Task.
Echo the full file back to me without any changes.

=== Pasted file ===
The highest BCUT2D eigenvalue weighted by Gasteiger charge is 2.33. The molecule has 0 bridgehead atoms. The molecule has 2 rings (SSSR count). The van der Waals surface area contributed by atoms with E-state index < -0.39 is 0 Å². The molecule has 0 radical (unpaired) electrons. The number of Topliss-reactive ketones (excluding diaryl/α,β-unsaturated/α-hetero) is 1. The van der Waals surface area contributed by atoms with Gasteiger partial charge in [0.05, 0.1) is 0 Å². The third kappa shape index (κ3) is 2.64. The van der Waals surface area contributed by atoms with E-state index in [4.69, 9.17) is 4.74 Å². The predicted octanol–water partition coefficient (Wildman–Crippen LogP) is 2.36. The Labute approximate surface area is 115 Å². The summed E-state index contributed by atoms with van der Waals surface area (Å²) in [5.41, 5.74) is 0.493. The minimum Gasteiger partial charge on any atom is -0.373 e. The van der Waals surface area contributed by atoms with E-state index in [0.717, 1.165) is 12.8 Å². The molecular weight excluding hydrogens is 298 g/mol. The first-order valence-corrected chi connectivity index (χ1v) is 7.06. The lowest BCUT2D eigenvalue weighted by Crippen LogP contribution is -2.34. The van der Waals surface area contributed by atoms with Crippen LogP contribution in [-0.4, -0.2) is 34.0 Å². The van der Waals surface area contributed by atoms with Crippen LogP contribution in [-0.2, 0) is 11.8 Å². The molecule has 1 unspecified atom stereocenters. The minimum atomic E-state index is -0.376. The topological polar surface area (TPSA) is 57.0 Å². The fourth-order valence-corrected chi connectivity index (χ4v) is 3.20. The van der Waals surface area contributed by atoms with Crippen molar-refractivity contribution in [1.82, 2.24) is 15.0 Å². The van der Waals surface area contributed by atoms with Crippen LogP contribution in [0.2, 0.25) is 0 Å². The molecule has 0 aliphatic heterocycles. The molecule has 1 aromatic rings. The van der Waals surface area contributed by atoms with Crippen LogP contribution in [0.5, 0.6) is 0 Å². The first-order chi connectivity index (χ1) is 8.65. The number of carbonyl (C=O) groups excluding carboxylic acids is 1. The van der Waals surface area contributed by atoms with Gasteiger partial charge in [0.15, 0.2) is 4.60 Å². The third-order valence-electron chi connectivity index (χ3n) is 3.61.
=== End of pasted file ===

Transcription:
The highest BCUT2D eigenvalue weighted by Gasteiger charge is 2.33. The molecule has 0 bridgehead atoms. The molecule has 2 rings (SSSR count). The van der Waals surface area contributed by atoms with E-state index < -0.39 is 0 Å². The molecule has 0 radical (unpaired) electrons. The number of Topliss-reactive ketones (excluding diaryl/α,β-unsaturated/α-hetero) is 1. The van der Waals surface area contributed by atoms with Gasteiger partial charge in [0.05, 0.1) is 0 Å². The third kappa shape index (κ3) is 2.64. The van der Waals surface area contributed by atoms with E-state index in [4.69, 9.17) is 4.74 Å². The predicted octanol–water partition coefficient (Wildman–Crippen LogP) is 2.36. The Labute approximate surface area is 115 Å². The summed E-state index contributed by atoms with van der Waals surface area (Å²) in [5.41, 5.74) is 0.493. The minimum Gasteiger partial charge on any atom is -0.373 e. The van der Waals surface area contributed by atoms with E-state index in [0.717, 1.165) is 12.8 Å². The molecular weight excluding hydrogens is 298 g/mol. The first-order valence-corrected chi connectivity index (χ1v) is 7.06. The lowest BCUT2D eigenvalue weighted by Crippen LogP contribution is -2.34. The van der Waals surface area contributed by atoms with Crippen LogP contribution in [-0.4, -0.2) is 34.0 Å². The van der Waals surface area contributed by atoms with Crippen LogP contribution in [-0.2, 0) is 11.8 Å². The molecule has 1 unspecified atom stereocenters. The minimum atomic E-state index is -0.376. The topological polar surface area (TPSA) is 57.0 Å². The fourth-order valence-corrected chi connectivity index (χ4v) is 3.20. The van der Waals surface area contributed by atoms with Crippen molar-refractivity contribution in [1.82, 2.24) is 15.0 Å². The van der Waals surface area contributed by atoms with Crippen LogP contribution in [0.2, 0.25) is 0 Å². The molecule has 0 aliphatic heterocycles. The molecule has 1 aromatic rings. The van der Waals surface area contributed by atoms with Crippen LogP contribution in [0.5, 0.6) is 0 Å². The first-order chi connectivity index (χ1) is 8.65. The number of carbonyl (C=O) groups excluding carboxylic acids is 1. The van der Waals surface area contributed by atoms with Gasteiger partial charge in [0.15, 0.2) is 4.60 Å². The third-order valence-electron chi connectivity index (χ3n) is 3.61.